New ruling for Jordan Brown sends his case back to county court

On Friday, the Pennsylvania Superior Court ruled to remand 13-year-old Jordan Brown‘s case to county court for Judge Dominick Motto to reconsider his view on whether or not Jordan should be tried as a juvenile.
Pennsylvania law requires that all juveniles ten and older, who commit an offense such as homicide, must be tried as adults. The only way a child or teenager may receive relief from this is if a judge rules to decertify their case, allowing the legal process to take place in the juvenile justice system instead of the adult system. Jordan Brown was 11 years old when he was arrested in the early morning hours for the murders of his father’s fiancée, Kenzie Houk, and her unborn son. The police only spent five hours investigating alternate leads before arresting the young boy based on finding a shotgun in Jordan’s room that smelled as though it had been fired recently. On January 29th, 2010, Judge Motto overheard arguments relating to whether Jordan should be tried as a juvenile or adult. The judge eventually ruled that Jordan’s case should commence in adult court. In the judge’s decision, he wrote:

“Experts from both the Defendant and the Commonwealth have agreed that in order for rehabilitation to occur in the Juvenile Court System, Defendant must take responsibility for the offense and at this juncture, has failed to do so. The court can only conclude upon this record that Defendant has failed to meet his burden to prove by a preponderance of the evidence that the transfer of this case to juvenile court will serve the public interest.”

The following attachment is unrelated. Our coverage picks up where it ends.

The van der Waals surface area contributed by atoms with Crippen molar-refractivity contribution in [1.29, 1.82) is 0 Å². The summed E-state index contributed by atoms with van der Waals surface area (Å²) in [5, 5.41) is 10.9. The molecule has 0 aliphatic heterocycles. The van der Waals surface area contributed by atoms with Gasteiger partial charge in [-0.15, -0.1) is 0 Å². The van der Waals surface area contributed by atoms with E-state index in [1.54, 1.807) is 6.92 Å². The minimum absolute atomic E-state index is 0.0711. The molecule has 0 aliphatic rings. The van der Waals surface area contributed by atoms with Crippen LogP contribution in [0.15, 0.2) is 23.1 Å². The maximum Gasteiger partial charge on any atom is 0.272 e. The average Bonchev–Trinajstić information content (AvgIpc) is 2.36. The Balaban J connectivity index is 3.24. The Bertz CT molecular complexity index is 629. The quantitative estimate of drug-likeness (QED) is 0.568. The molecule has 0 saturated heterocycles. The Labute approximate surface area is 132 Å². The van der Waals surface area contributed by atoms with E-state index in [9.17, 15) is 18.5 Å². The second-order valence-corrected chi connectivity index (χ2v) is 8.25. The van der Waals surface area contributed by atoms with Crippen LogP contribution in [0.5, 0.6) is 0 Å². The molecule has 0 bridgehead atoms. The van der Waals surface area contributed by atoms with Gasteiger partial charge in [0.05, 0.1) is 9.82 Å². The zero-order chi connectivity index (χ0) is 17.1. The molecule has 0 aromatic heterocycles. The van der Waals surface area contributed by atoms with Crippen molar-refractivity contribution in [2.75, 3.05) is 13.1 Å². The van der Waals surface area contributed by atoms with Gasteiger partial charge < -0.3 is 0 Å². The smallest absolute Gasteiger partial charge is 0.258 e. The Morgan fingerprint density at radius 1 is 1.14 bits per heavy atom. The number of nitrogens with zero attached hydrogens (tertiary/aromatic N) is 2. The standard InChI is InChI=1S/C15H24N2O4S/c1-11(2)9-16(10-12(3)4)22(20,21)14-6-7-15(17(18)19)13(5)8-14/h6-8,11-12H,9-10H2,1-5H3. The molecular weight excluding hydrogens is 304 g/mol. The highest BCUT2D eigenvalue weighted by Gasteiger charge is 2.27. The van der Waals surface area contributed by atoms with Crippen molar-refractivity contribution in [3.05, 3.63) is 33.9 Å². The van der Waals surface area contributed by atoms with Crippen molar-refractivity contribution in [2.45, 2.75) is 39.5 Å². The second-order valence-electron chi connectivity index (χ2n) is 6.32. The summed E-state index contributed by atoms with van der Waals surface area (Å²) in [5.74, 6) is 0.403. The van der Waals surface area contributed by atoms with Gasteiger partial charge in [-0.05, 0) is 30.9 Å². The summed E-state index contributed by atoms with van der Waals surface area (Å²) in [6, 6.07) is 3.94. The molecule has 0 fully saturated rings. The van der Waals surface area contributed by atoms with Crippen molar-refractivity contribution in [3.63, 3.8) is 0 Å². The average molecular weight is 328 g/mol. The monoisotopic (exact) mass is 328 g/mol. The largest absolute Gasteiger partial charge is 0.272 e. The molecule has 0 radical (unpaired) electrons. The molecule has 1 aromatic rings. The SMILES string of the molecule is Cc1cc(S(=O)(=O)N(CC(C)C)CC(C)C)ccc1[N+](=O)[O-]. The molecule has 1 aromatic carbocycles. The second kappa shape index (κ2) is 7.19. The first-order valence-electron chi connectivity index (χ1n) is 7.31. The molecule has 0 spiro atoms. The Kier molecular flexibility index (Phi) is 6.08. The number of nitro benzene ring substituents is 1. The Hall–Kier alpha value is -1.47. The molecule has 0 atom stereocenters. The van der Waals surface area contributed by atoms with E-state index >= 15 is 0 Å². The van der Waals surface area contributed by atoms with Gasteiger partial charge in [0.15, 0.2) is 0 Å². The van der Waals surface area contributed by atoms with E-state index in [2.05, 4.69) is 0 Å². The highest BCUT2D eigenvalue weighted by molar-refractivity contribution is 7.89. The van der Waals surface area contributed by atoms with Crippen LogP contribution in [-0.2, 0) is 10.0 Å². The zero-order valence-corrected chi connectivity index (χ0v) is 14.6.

On March 11th, 2011, the Superior Court ruled that this original decision was unconstitutional because it violated Jordan’s Fifth Amendment right against self-incrimination. Arguments for and against the decertification of Jordan’s case will occur before Judge Motto at an unspecified time, further delaying his Sixth Amendment constitutional right to receive a speedy trial. Those in support of Jordan hope that this ruling is a step in a positive direction for Jordan. On a discussion and informational forum pertaining to Jordan’s case, a supporter wrote in reference to the Superior Court ruling to remand the case back to Judge Motto: “That certainly is great news. I hope they get it right this time.”

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